Senior Fellow and Director of the International Institutions and Global Governance Program
Multilateral cooperation, international institutions and global governance; United Nations; weak and failing states; foreign assistance and post-conflict reconstruction; transnational threats; U.S. foreign policy; diplomatic history.
Stewart Patrick contends that assumptions about the threats posed by failing states--or "weak links"--are based on anecdotal arguments and challenges the conventional wisdom through systematic empirical analysis.
Despite its booming economy, Mexico continues to struggle with alarmingly high levels of violence linked to drugs and organized crime. This video primer examines the crisis and explores policy options for Mexico and the United States.
The upcoming NATO summit will include talks on the endgame in Afghanistan, a new smart defense doctrine, and bolstering global partnerships, all of it colored by fundamental questions about the role and mission of the alliance, says CFR's Stewart Patrick.
After emerging from the 2008 financial crisis relatively unscathed, Brazil's inevitable entrance into the club of major global powers is increasingly accepted. CFR's Stewart M. Patrick and Carlos Simonsen Leal of the Brazilian Getulio Vargas Foundation discuss Brazil's perspective on global finance and international security.
The Russian and Chinese veto of a UN Security Council resolution calling for an end to violence in Syria calls into question the viability of the Responsibility to Protect doctrine and poses a dilemma for the Obama administration, says CFR's Stewart Patrick.
CFR's Director of Studies James Lindsay and Director of the International Institutions and Global Governance Program Stewart Patrick preview major world events in the week ahead.
In this week's podcast: The famine in the horn of Africa continues to unfold; Rebel gains in Libya may accelerate talk of an end to the conflict; and the UN Security Council debates its peacekeeping operations.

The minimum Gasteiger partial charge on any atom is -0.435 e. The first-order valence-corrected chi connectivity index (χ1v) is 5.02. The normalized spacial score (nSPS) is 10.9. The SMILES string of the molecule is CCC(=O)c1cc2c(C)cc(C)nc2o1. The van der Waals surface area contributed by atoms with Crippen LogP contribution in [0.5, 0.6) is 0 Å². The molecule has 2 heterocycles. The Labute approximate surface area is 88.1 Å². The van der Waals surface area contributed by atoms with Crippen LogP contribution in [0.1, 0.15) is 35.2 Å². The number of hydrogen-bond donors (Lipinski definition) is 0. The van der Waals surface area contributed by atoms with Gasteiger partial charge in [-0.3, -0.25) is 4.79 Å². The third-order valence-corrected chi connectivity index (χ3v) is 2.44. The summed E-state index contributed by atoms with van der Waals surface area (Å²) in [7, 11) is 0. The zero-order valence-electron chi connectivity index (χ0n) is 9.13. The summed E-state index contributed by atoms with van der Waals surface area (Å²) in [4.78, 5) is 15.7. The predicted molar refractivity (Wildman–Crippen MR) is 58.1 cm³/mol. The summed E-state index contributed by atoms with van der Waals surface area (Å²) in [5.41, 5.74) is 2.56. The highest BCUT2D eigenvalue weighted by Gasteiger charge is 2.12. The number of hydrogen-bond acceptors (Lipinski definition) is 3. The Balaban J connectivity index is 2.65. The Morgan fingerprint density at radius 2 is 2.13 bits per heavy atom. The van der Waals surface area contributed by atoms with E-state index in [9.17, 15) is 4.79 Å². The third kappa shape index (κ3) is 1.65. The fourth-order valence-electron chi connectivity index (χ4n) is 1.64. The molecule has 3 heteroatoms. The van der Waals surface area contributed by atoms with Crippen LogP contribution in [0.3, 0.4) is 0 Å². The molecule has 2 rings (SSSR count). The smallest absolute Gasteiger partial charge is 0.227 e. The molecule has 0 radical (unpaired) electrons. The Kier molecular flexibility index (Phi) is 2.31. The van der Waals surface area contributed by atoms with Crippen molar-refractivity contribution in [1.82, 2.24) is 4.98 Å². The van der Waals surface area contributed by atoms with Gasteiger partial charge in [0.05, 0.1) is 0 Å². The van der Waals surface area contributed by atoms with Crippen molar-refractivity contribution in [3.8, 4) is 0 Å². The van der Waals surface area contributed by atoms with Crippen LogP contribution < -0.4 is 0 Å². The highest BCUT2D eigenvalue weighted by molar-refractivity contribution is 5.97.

This video is part of a special Council on Foreign Relations series that explores how 9/11 changed international relations and U.S. foreign policy. In this video, Stewart M. Patrick, senior fellow and director of the International Institutions and Global Governance Program at the Council on Foreign Relations, identifies the successes and lasting challenges in the international community's response to global terrorism since the attacks of September 11, 2001. "The world has made a lot of progress," says Patrick, "but it still has quite a bit of a ways to go to achieve real consensus and real solidarity in this fight."
The U.S. debt ceiling and deficit debate has led to challenges on foreign aid spending, but while aid could be leaner and more effective, CFR's Stewart Patrick argues Congress should look to consolidate programs rather than simply cut them.
Stewart M. Patrick, Director of the Council on Foreign Relations' International Institutions and Global Governance Program, explains why some weak and failing states such as Pakistan are more attractive than others as safe havens for transnational terrorist groups.
President Obama's speech to the UK parliament was a proper reminder of the importance of the transatlantic alliance to global governance amid the ongoing upheaval in the Middle East, writes CFR's Stewart Patrick.
The Obama administration should follow its endorsement of India's bid for UN Security Council membership by initiating a plan for Council expansion based on clear criteria for permanent membership, writes CFR's Stewart Patrick.
On Conversations With History, Patrick discusses the criteria for defining fragile states and for creating benchmarks for evaluating whether they pose national security threats with reference to terrorism proliferation, criminal activity, energy insecurity and infectious disease. He argues that in most cases the links are tenuous and the focus on one category obscures the challenges these states actually pose for the U.S. and the community of nations. He proposes that the United States focus on an early warning system that anticipates problem areas, identify local environments that shape harmful outcomes, engage in multilateral solutions, and de-emphasize the over reliance on military solutions.
Stewart Patrick challenges the assumption in U.S. foreign policy that weak and failing states are universally threatening to global stability, and argues that the danger is more nuanced and contingent on many factors.
Weak Links Fragile States, Global Threats, and International Security
Global Governance Monitor
The Global Governance Monitor tracks, maps, and evaluates multilateral efforts to address today's global challenges, including armed conflict, public health, climate change, ocean governance, financial coordination, nuclear proliferation, and terrorism.